The coroner reminds readers (at ):
A coronial general fire inquiry is intended to be an independent, objective, fair examination of the available evidence that relates to the fire. It is not the function of this inquiry to apportion blame but rather, to make findings as to the origin and cause of the fire, and also to make recommendations that are considered necessary or appropriate as a result of the circumstances surrounding the fire.
The cause of the fire
It was determined (at ) that the fire was caused by lightning striking a wooden fence strainer post. This probably occurred some days before the fire leaving the fence post to smoulder until the weather conditions of 11 February ‘were conducive to a fire starting in the grass surrounding the strainer post’ ().
The fire spread and the response
The evidence (at  and ) was that in the period January to October 2016 there had been significant rainfall in the areas affected by the fires, and this had allowed significant vegetation growth, both pastures and in timber and scrub areas. At the end of that period there was no opportunity for effective hazard reduction burns prior to the fire in February. An RFS deputy captain gave evidence that there was no opportunity to complete hazard reductions prior to the Sir Ivan fire. He said (at ):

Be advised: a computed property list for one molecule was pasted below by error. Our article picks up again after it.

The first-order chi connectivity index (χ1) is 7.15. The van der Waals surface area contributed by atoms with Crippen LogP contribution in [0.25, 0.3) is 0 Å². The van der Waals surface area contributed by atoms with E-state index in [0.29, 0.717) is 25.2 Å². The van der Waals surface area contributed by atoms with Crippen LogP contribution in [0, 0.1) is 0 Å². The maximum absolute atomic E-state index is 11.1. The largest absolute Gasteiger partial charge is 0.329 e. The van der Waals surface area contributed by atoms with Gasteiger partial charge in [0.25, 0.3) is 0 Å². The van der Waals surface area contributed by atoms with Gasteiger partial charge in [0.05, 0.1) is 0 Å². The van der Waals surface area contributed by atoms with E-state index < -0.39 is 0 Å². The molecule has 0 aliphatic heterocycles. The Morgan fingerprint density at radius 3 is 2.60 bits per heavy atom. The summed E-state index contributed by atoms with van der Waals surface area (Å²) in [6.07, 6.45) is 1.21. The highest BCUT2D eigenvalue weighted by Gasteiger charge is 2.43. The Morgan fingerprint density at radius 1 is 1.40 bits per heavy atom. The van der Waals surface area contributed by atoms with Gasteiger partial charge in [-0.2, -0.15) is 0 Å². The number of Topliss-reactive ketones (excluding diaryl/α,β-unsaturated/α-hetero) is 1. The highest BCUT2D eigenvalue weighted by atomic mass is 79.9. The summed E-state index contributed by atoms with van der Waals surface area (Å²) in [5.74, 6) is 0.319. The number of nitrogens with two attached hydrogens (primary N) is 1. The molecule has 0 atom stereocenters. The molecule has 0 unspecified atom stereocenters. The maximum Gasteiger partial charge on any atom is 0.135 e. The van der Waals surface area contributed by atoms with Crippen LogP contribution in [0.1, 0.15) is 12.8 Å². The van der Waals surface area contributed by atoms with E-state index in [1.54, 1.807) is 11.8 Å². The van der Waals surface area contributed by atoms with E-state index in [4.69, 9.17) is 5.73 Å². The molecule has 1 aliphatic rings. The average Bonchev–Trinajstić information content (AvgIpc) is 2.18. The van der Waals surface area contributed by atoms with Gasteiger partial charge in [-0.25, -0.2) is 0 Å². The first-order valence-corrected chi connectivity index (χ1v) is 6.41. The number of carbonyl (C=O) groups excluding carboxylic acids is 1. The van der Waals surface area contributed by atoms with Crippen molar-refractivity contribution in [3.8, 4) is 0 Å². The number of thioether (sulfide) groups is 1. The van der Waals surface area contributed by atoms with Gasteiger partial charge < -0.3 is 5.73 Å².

I don’t know in what area you would do the hazard reduction, they’re mostly all grazing properties around. No one’s going to … burn the feed, burn the grass. But certainly there’s an operation that needs to take place in the winter months, not spring or summer.
With respect to hazard reduction, the coroner noted (at ):
The RFS provides advice to landholders on managing fuel loads on their properties but this is ultimately a matter for the individuals concerned. Healthy pastures are assets in their own right that land holders might be reluctant to reduce in order to try and mitigate fire risk.
Having reviewed the evidence presented, Mr Geoff Conway, an independent court appointed expert in fire investigation said (at ):